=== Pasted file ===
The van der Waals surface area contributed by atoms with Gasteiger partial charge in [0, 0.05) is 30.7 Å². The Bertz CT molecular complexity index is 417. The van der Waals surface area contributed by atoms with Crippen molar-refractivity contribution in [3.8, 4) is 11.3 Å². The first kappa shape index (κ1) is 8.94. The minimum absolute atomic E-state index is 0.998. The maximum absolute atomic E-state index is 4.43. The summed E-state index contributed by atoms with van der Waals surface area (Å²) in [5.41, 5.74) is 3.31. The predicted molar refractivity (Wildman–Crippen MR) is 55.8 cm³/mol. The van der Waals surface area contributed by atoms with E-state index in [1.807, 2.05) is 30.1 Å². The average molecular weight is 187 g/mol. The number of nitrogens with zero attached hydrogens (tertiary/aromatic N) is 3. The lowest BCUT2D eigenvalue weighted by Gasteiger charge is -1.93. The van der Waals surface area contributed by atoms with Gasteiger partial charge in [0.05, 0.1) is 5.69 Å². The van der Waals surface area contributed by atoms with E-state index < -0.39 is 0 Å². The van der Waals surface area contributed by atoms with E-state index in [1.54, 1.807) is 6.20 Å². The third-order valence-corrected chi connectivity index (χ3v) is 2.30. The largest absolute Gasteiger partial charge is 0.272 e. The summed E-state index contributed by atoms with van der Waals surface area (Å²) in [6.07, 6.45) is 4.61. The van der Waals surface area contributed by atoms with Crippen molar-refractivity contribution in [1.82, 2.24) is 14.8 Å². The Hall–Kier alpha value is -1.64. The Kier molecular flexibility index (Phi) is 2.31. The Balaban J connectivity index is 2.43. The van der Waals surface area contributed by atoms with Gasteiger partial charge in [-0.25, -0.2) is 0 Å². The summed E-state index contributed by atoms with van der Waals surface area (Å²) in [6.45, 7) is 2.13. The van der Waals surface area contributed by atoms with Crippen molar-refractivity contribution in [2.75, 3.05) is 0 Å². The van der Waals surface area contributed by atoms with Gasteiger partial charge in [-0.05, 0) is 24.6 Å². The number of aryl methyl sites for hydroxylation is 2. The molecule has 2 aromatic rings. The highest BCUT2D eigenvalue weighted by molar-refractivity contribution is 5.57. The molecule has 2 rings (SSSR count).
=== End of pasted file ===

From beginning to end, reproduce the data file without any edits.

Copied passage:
The van der Waals surface area contributed by atoms with Gasteiger partial charge in [0, 0.05) is 30.7 Å². The Bertz CT molecular complexity index is 417. The van der Waals surface area contributed by atoms with Crippen molar-refractivity contribution in [3.8, 4) is 11.3 Å². The first kappa shape index (κ1) is 8.94. The minimum absolute atomic E-state index is 0.998. The maximum absolute atomic E-state index is 4.43. The summed E-state index contributed by atoms with van der Waals surface area (Å²) in [5.41, 5.74) is 3.31. The predicted molar refractivity (Wildman–Crippen MR) is 55.8 cm³/mol. The van der Waals surface area contributed by atoms with E-state index in [1.807, 2.05) is 30.1 Å². The average molecular weight is 187 g/mol. The number of nitrogens with zero attached hydrogens (tertiary/aromatic N) is 3. The lowest BCUT2D eigenvalue weighted by Gasteiger charge is -1.93. The van der Waals surface area contributed by atoms with Gasteiger partial charge in [0.05, 0.1) is 5.69 Å². The van der Waals surface area contributed by atoms with E-state index < -0.39 is 0 Å². The van der Waals surface area contributed by atoms with E-state index in [1.54, 1.807) is 6.20 Å². The third-order valence-corrected chi connectivity index (χ3v) is 2.30. The largest absolute Gasteiger partial charge is 0.272 e. The summed E-state index contributed by atoms with van der Waals surface area (Å²) in [6.07, 6.45) is 4.61. The van der Waals surface area contributed by atoms with Crippen molar-refractivity contribution in [1.82, 2.24) is 14.8 Å². The Hall–Kier alpha value is -1.64. The Kier molecular flexibility index (Phi) is 2.31. The Balaban J connectivity index is 2.43. The van der Waals surface area contributed by atoms with Gasteiger partial charge in [-0.25, -0.2) is 0 Å². The summed E-state index contributed by atoms with van der Waals surface area (Å²) in [6.45, 7) is 2.13. The van der Waals surface area contributed by atoms with Crippen molar-refractivity contribution in [2.75, 3.05) is 0 Å². The van der Waals surface area contributed by atoms with Gasteiger partial charge in [-0.05, 0) is 24.6 Å². The number of aryl methyl sites for hydroxylation is 2. The molecule has 2 aromatic rings. The highest BCUT2D eigenvalue weighted by molar-refractivity contribution is 5.57. The molecule has 2 rings (SSSR count).